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Weaving cultures through carpets

As I walked through a trail in the hills, amidst clouds floating calmly over trees, children in uniform chattered. Upon inspecting this secured place lying in the hazy early morning air, it read Vidya Vikash Academy. 

  

Neighbouring the school was the Tibetan Refugee Self-Help Centre. On this summer Monday morning, its premises still looked solitary as the day was yet to start. Inching forward slowly, I realised I was entering a world of its own. Secluded from the touristy section of the town on Lebong Cart Road, this was a world which had made Darjeeling its new home. 

 

The centre is renowned for its handicraft pursuits. Especially traditional Tibetan carpets. In a big room converted into the main workshop, women clad in warm clothes were engaged in weaving carpets of their own choice. Soft sunlight seeped through patches of glass put on the rooftop. From first glance, one could see the prevalence of wood used to build the space. In the far corner was a man leaned over a bright orange intricate carpet. 

 

Phurbu, a second generation man was trimming the wool with scissors sharpened on a wet wooden block. His parents had also lived in this community. Phurbu's hand smoothly traversing the patterns made, he mentioned his craft as a tedious and patient task. It would take anywhere between seven to ten days to cut the raw edges of the wool and make the carpet lustrous. It required concentration and a finely trained eye to spot the minute differences.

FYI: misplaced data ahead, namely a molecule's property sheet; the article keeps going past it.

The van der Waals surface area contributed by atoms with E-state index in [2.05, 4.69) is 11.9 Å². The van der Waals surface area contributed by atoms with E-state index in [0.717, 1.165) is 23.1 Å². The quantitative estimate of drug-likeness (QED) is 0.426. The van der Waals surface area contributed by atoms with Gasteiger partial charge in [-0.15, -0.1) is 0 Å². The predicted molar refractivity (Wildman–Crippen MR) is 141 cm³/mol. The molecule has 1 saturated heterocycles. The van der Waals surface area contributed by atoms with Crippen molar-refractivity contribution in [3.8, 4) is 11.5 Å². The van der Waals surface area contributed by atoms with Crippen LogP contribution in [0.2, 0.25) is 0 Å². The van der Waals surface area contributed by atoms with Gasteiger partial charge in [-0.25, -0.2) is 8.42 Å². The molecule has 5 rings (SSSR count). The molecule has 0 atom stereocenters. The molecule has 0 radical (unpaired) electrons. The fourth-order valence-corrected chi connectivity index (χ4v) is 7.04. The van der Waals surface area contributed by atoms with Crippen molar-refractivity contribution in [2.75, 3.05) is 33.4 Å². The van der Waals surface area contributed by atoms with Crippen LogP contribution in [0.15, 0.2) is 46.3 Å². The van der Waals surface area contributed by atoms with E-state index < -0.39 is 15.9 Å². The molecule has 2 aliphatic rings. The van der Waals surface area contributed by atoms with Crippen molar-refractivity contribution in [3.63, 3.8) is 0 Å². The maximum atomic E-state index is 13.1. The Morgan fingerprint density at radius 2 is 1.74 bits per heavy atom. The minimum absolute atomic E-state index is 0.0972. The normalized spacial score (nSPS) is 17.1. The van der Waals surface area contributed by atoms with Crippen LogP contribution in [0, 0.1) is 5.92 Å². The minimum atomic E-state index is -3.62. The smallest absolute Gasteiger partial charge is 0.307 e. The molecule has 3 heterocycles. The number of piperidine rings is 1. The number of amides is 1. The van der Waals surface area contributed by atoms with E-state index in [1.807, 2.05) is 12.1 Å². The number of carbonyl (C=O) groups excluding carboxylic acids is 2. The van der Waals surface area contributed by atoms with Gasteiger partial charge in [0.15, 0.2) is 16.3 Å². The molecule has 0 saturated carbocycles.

In a similar room below, women were spinning wool into yarn. Their paraphernalia was neatly arranged. The air felt cold with just the dry sound of the cycle wheels spinning. The wool came from Ladakh's sheep which was transported to the centre taking nearly two weeks to reach. The carpet that Phurbu was working on as many others was to be shipped off abroad. Many visitors, often foreigners preordered these carpets.

 

The artworks, colour combinations and designs are heavily influenced by the history and mythological stories of Tibet. So in a personal and creative way, Phurbu was sharing the intimate and passionate sentiments of his homeland.

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